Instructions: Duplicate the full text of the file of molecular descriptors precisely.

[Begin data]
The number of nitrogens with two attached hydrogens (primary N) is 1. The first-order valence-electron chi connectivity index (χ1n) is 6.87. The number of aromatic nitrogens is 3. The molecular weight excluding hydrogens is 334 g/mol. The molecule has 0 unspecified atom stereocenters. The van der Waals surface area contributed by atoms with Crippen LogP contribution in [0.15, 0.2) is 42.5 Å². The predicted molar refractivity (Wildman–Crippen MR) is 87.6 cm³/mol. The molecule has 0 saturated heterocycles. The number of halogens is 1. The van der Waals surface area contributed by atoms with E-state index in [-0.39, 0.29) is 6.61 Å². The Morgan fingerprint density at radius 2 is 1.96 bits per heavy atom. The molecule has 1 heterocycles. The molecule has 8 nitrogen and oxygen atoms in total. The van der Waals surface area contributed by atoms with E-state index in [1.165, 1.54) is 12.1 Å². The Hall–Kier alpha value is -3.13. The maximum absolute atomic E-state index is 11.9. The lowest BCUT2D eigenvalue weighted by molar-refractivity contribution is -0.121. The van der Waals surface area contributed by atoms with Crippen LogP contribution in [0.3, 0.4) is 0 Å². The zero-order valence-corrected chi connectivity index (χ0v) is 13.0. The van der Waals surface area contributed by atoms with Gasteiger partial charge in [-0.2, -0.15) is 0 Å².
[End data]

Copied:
The number of nitrogens with two attached hydrogens (primary N) is 1. The first-order valence-electron chi connectivity index (χ1n) is 6.87. The number of aromatic nitrogens is 3. The molecular weight excluding hydrogens is 334 g/mol. The molecule has 0 unspecified atom stereocenters. The van der Waals surface area contributed by atoms with Crippen LogP contribution in [0.15, 0.2) is 42.5 Å². The predicted molar refractivity (Wildman–Crippen MR) is 87.6 cm³/mol. The molecule has 0 saturated heterocycles. The number of halogens is 1. The van der Waals surface area contributed by atoms with E-state index in [-0.39, 0.29) is 6.61 Å². The Morgan fingerprint density at radius 2 is 1.96 bits per heavy atom. The molecule has 1 heterocycles. The molecule has 8 nitrogen and oxygen atoms in total. The van der Waals surface area contributed by atoms with E-state index in [1.165, 1.54) is 12.1 Å². The Hall–Kier alpha value is -3.13. The maximum absolute atomic E-state index is 11.9. The lowest BCUT2D eigenvalue weighted by molar-refractivity contribution is -0.121. The van der Waals surface area contributed by atoms with Crippen LogP contribution in [0.3, 0.4) is 0 Å². The zero-order valence-corrected chi connectivity index (χ0v) is 13.0. The van der Waals surface area contributed by atoms with Gasteiger partial charge in [-0.2, -0.15) is 0 Å².